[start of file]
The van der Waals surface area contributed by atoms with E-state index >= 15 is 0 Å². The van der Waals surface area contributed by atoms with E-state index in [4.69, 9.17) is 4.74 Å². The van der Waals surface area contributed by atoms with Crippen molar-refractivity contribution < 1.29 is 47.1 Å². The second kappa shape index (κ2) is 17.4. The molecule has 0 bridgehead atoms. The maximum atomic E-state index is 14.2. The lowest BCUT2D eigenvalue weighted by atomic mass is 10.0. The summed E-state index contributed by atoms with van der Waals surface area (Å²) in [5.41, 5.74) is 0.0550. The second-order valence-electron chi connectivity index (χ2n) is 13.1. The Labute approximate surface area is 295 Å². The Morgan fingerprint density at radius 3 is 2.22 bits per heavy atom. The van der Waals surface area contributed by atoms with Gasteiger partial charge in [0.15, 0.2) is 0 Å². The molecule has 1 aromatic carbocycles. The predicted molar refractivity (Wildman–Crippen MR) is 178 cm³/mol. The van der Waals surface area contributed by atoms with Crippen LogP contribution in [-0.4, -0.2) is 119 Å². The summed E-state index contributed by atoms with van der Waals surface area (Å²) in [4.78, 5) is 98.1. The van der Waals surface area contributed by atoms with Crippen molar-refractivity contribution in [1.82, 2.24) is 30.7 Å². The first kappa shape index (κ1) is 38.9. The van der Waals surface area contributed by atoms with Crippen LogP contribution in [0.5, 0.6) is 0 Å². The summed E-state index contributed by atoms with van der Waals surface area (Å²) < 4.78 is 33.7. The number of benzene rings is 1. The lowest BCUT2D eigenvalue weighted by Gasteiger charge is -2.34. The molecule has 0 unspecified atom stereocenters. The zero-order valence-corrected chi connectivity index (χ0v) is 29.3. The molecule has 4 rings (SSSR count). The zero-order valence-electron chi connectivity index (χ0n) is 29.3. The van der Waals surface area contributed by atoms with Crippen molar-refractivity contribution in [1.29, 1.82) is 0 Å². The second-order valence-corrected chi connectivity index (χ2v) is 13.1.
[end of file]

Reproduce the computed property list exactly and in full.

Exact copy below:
The van der Waals surface area contributed by atoms with E-state index >= 15 is 0 Å². The van der Waals surface area contributed by atoms with E-state index in [4.69, 9.17) is 4.74 Å². The van der Waals surface area contributed by atoms with Crippen molar-refractivity contribution < 1.29 is 47.1 Å². The second kappa shape index (κ2) is 17.4. The molecule has 0 bridgehead atoms. The maximum atomic E-state index is 14.2. The lowest BCUT2D eigenvalue weighted by atomic mass is 10.0. The summed E-state index contributed by atoms with van der Waals surface area (Å²) in [5.41, 5.74) is 0.0550. The second-order valence-electron chi connectivity index (χ2n) is 13.1. The Labute approximate surface area is 295 Å². The Morgan fingerprint density at radius 3 is 2.22 bits per heavy atom. The van der Waals surface area contributed by atoms with Gasteiger partial charge in [0.15, 0.2) is 0 Å². The molecule has 1 aromatic carbocycles. The predicted molar refractivity (Wildman–Crippen MR) is 178 cm³/mol. The van der Waals surface area contributed by atoms with Crippen LogP contribution in [-0.4, -0.2) is 119 Å². The summed E-state index contributed by atoms with van der Waals surface area (Å²) in [4.78, 5) is 98.1. The van der Waals surface area contributed by atoms with Crippen molar-refractivity contribution in [1.82, 2.24) is 30.7 Å². The first kappa shape index (κ1) is 38.9. The van der Waals surface area contributed by atoms with Crippen LogP contribution in [0.5, 0.6) is 0 Å². The summed E-state index contributed by atoms with van der Waals surface area (Å²) < 4.78 is 33.7. The number of benzene rings is 1. The lowest BCUT2D eigenvalue weighted by Gasteiger charge is -2.34. The molecule has 0 unspecified atom stereocenters. The zero-order valence-corrected chi connectivity index (χ0v) is 29.3. The molecule has 4 rings (SSSR count). The zero-order valence-electron chi connectivity index (χ0n) is 29.3. The van der Waals surface area contributed by atoms with Crippen molar-refractivity contribution in [1.29, 1.82) is 0 Å². The second-order valence-corrected chi connectivity index (χ2v) is 13.1.